Napoleon and the Alps

Napoleon and the Alps

Napoleon is one of the most recognizable historical figures. He had an exciting and complicated career, and we still feel the effects of his actions today. While he certainly had a more direct impact on Europe, he played a role in American history as well. In the earl 1800s, President Jefferson bought the Louisiana Territory from Napoleon’s France.  

Napoleon understood the value of good PR, well before that term had been invented. When the King of Spain offered a painting’s commission from the talented artist Jacques-Louis David, Napoleon already had an idea. He wanted to be viewed and remembered in a way that I can only describe as epic. He went with an epic painting that recalled one of his greatest achievements- his passage through the Alps, and the subsequent French victory. He had David paint and frame several versions of the painting, which is why you may have seen this painting with slightly different coloring.

An epic oil painting of Napoleon crossing the mountains in the winter

And sure enough, I think it worked. For many, this very painting is what they think of when they picture Napoleon: confident, ready, looking strong and ready to plow ahead through the snow and right into battle. But how realistic is this depiction? Probabably not very. Some years later, the painter Paul Delaroche decided to take on this same idea in a different way. While Napoleon’s crossing of the Alps was a major accomplishment before a major victory, it would not have been like the epic painting shows. Crossing the Alps in the winter is hard and miserable- and perhaps all the more impressive for that.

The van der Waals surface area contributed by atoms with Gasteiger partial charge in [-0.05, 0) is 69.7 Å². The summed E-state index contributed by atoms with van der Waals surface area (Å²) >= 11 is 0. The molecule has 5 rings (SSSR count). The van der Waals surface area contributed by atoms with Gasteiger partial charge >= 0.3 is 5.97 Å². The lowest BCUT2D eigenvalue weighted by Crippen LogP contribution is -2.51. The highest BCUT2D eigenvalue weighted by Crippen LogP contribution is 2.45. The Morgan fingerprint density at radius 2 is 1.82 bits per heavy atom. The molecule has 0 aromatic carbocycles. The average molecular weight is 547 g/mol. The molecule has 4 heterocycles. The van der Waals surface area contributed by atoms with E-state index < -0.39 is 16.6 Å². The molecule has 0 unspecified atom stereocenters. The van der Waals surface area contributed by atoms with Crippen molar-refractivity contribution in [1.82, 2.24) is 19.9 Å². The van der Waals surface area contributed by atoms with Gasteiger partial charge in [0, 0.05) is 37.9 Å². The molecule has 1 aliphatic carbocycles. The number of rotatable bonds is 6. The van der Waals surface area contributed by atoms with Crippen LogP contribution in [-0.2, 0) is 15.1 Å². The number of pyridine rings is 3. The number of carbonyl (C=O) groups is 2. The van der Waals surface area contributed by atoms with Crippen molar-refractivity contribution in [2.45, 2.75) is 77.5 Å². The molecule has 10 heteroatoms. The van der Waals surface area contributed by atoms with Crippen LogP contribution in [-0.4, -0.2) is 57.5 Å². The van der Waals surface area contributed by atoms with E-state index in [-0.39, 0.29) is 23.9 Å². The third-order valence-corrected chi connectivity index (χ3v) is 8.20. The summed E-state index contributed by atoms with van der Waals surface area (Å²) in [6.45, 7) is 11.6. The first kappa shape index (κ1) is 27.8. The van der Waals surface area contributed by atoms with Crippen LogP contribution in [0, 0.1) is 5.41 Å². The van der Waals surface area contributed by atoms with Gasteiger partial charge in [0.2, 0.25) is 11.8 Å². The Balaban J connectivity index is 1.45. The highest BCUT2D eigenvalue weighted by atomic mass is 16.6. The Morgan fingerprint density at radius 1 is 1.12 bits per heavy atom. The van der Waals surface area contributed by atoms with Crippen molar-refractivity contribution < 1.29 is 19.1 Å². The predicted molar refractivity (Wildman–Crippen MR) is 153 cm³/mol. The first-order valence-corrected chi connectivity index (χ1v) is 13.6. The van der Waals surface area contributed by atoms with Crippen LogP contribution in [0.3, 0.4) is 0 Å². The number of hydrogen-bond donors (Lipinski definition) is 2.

An alternate take on the famous piece of historical artwork

Which is better than the other? There’s no right answer to that question. Each painting had a different purpose, so it’s hard to directly judge one against the other. We also don’t have to. Taken together, they give us a much richer understanding of the crossing. We see both the grim reality of the toil of the march, in Delaroche’s version, yes. But we also see how it was depicted and viewed at the time- and certainly, to anyone waiting for Napoleon on the other side of the pass, he may have looked more like the the hero astride the great stallion in the brilliant uniform. And of course, we today can choose to mat and display either or both, if we like!

One final piece- a different style, depicting a different general making the same crossing thousands of years before. It Turner’s “Snow Storm: Hannibal and his Army Crossing the Alps”

An abstract painting showing a looming shadow against the sun while Hannibal crosses the Alps

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